For Matt Craig (MSc International Development, 2009), CEO and co-founder of Volunteer West Africa, there is a definite distinction between volunteering and “voluntourism”.
VWA designs and delivers a range of development projects which remove the roadblocks preventing vulnerable West African children from accessing education. Matthew co-founded the organisation after being disappointed with several voluntary placements he completed before studying for his Master’s at Birmingham.
‘We try to address much of the criticism that has been, all too often justifiably, directed at the volunteering, or “voluntourism” sector,’ he says.
‘Many volunteering organisations are more akin to adventure travel companies: they will select a number of exotic locations, worthwhile partners, and interesting activities that will appeal to a wide contingency.
‘While this approach is not necessarily of itself a bad thing, it is a common criticism that this "voluntourism" exists to satisfy the needs of the volunteer as opposed to the needs of the benefactors. At VWA, we encourage responsible tourism but in separation from our project work. We put the needs of the children and communities whom we serve first.’
Volunteers with VWA engage with the organisation for between two weeks and six months, living and working side-by-side with the organisation’s full-time team in roles that draw out their individual skills and expertise.
‘Through us, volunteers can engage with a community or culture to a much deeper extent than the tourists or visitors who come and go. They can gain valuable and meaningful work experience in which they achieve real and hard-fought-for objectives, and they are given genuine, first-hand insights in to the challenges faced by West Africa and the wider development community,’ Matt says.
‘By offering volunteers the chance to be part of development processes, we encourage them to pursue their careers with a greater focus and from a stronger foundation.’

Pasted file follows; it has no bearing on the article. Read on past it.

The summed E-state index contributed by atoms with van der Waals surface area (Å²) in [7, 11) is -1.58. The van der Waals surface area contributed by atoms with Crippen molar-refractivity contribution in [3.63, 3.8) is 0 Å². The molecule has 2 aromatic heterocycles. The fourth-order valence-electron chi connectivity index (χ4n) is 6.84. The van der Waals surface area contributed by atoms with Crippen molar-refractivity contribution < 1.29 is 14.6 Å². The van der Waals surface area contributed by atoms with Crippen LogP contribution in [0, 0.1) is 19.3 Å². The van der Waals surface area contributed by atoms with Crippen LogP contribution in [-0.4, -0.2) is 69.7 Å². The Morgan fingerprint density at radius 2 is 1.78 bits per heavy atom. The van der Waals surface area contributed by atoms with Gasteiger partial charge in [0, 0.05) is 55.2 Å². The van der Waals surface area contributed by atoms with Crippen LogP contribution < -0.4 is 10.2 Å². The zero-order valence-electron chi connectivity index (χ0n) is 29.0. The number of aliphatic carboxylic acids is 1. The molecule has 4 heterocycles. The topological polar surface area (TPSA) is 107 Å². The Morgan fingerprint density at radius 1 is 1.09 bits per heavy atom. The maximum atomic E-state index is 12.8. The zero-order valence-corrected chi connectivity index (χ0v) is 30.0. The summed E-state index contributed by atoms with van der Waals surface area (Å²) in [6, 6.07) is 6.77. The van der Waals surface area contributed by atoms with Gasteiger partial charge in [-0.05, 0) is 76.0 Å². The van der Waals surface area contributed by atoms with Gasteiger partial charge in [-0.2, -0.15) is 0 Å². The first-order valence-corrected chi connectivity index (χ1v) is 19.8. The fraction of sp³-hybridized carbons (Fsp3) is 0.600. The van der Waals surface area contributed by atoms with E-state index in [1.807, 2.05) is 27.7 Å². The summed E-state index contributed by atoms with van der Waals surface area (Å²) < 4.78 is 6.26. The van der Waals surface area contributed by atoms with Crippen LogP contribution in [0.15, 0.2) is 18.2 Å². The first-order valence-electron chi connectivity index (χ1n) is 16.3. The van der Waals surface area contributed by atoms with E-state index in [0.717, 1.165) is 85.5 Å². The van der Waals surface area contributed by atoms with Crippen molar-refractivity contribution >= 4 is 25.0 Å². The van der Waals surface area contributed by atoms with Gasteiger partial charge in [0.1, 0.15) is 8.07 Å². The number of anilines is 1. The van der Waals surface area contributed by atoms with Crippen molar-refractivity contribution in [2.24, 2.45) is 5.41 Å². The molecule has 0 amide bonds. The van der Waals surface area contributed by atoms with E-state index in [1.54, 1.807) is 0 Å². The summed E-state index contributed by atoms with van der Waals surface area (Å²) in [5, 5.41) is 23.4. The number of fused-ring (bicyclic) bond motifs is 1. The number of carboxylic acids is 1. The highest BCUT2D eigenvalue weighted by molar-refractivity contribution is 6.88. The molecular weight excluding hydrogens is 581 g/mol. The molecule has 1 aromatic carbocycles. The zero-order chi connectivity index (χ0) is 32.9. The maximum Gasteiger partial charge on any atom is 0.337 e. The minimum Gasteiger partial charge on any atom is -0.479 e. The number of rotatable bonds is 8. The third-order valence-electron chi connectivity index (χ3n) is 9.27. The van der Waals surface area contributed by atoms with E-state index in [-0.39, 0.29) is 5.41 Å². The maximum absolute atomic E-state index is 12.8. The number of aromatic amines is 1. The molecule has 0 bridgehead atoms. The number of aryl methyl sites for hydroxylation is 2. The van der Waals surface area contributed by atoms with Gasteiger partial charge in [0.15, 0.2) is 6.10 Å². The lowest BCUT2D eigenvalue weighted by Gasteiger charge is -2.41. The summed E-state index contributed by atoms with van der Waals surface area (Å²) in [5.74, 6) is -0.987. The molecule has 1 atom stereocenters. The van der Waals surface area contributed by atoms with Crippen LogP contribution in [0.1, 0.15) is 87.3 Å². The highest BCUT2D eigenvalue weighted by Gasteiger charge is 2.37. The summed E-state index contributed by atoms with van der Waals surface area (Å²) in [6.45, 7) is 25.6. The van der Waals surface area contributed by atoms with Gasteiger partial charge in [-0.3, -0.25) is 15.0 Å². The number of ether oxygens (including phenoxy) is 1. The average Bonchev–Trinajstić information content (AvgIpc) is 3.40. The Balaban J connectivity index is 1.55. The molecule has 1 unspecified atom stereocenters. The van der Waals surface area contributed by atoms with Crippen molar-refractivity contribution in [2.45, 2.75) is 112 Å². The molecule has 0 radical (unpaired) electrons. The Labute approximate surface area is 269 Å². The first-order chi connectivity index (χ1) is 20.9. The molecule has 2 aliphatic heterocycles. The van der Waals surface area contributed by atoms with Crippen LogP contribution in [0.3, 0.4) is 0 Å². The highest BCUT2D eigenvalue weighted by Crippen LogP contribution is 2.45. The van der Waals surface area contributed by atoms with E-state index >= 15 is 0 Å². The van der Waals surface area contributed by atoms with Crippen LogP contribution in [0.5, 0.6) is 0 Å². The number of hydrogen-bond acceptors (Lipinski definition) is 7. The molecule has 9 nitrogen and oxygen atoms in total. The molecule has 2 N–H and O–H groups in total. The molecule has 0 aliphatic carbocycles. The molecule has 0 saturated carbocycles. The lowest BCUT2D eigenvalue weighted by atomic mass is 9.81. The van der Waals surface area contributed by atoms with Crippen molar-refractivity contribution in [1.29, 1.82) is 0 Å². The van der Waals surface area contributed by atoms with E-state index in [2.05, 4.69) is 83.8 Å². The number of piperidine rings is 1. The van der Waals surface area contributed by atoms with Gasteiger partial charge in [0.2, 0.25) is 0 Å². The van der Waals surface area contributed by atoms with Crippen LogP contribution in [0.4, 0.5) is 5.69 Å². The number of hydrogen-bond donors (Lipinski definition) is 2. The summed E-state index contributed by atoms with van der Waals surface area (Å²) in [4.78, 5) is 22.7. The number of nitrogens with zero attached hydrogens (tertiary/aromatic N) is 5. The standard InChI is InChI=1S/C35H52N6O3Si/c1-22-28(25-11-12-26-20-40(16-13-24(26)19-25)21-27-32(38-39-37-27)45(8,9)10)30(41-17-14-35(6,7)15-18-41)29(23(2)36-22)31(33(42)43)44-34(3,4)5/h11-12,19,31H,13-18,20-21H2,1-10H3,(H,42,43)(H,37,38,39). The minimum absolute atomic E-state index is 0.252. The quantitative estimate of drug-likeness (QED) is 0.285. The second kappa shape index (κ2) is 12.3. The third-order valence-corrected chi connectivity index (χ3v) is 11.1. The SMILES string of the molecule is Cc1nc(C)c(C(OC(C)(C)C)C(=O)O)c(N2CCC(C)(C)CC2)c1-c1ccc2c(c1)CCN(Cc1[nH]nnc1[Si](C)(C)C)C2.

As CEO, Matt runs 18 programmes ranging from initiatives to combat child labour to the provision of basic health care for families and the funding of school placements for underprivileged children. VWA also runs a nursery and day care centre for vulnerable children and is planning a vocational skills training college for school leavers.
He gained many of the skills needed to lead VWA through working as a volunteer himself, as a Project Manager for a non-governmental organisation in Ghana.
‘I took that post for no salary. I believed in it. And given a serious mandate and a few real responsibilities, my performance improved, we achieved some really valuable things, and the experience shaped my life,’ he says.
The knowledge Matt gained studying with the International Development Department (IDD) has also proved invaluable in his current role.
‘In my experience, the issues debated in the halls and classrooms of IDD - such as ethical approaches to development, sustainability, empowerment and capacity building - are as relevant to volunteering models as they are to models of conflict prevention, governance, or global aid distribution,’ he says.
‘If you want to help deliver positive long term improvements in people’s lives, you focus on current best-practice development approaches. If you want to admire the plains of Africa and share a cup of warm goat's blood with a nomadic tribesman, you go on safari!’
For further information about volunteering with VWA in Africa or to learn more about its projects, visit www.volunteerwestafrica.org